The light of the world shows us the world in a new light. Yes, there is darkness in the world but the darkness has never overcome the light. Where light is brought to bear, the shadows disappear. Christ steps forth from the tomb, light shines on the world, and he invites us to look at it again and see it with his eyes. The same eyes that looking at us, recognise us and love us into eternity.

Risen Lord,

you call us friends because you made known to us

all that was necessary.

Fear holds us back, doubt erodes our confidence.

Take us by the hand as you step out of the tomb,

take us into the world that you make new,

so that we may see where you are to be found.

May we live for ever in the city of God.


Joseph of Arimathea bought a linen cloth, and taking down the body, wrapped it in the linen cloth, and laid it in a tomb that had been hewn out of the rock. He then rolled a stone against the door of the tomb (Mark 15.46).

Stone. And for that matter, rock. We are meant to understand that Jesus is laid to rest and nothing can change the situation. He is surrounded by hardness, by surfaces that will not yield, a rock tomb surrounding him and a boulder sealing the entrance.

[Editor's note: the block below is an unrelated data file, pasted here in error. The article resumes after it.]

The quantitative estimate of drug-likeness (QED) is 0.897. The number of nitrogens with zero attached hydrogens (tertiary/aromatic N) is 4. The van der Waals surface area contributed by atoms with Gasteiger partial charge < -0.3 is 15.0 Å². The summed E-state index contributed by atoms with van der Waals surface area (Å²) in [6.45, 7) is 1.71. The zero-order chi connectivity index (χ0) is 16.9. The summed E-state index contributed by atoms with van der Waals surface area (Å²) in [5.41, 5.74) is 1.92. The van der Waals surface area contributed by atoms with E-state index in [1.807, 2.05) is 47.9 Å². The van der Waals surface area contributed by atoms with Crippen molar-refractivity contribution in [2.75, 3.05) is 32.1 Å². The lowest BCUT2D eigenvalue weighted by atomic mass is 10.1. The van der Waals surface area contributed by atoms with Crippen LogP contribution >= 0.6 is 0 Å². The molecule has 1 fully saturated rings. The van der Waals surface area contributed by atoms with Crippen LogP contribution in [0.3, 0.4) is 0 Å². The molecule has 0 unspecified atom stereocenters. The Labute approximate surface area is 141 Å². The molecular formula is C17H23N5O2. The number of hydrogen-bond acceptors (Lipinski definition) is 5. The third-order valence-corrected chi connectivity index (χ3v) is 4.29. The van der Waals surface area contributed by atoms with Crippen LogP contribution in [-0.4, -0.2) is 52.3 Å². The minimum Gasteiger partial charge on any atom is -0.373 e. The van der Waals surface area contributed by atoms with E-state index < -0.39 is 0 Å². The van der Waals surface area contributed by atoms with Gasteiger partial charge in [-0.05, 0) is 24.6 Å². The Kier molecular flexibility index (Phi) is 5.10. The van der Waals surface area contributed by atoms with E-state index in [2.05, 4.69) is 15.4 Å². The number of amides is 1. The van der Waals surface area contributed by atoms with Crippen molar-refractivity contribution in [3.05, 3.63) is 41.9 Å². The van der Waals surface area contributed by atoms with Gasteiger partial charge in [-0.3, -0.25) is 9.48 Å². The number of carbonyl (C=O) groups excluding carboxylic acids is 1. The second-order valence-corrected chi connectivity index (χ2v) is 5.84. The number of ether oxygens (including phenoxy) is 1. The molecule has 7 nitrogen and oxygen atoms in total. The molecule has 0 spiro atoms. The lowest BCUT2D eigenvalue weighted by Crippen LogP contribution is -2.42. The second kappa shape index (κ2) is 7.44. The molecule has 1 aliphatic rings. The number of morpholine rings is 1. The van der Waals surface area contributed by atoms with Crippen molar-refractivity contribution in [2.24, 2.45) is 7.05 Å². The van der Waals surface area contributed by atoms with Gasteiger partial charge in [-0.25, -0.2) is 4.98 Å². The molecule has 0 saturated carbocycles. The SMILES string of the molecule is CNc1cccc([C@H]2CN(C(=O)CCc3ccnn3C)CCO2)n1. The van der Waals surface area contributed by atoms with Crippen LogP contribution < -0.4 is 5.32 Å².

Even now, we can see how he was loved and respected. Joseph of Arimathea makes sure that Jesus, dishonoured in the manner of his death, will be honoured in the manner of his burial. The tomb is bought, the linen shroud observes tradition, and the stone across the entrance guards the body from jackals or other wild animals. Women make note of the location so that they can return and pack ointments around the body in a final mark of respect. These seem to be the women we hear about in Luke 8.2, women of resourcefulness who accompany Jesus and the twelve. They seem to be disciples in all but name, and these courageous women have persevered to the bitter end.

This tender care for their loved one cannot disguise the cold hardness of that stone. Hopes have been extinguished. Hope itself has been snuffed out. Nothing can change now.

Jesus told us to feed the hungry. We send charity abroad to feed people who are literally starving. We have food banks closer to home, to help others through a period of emergency. These initiatives fulfil the will of the Lord. But there is another kind of lack that can kill, namely the absence of hope. This kills the spirit. That stone rolled across the entrance to the tomb symbolises the death of hope. Jesus had preached the kingdom of God – the people of the world living in such a way that the earth itself reflected the love, mercy and joy of heaven. A vision that seemed to be extinguished when the stone rumbled into place.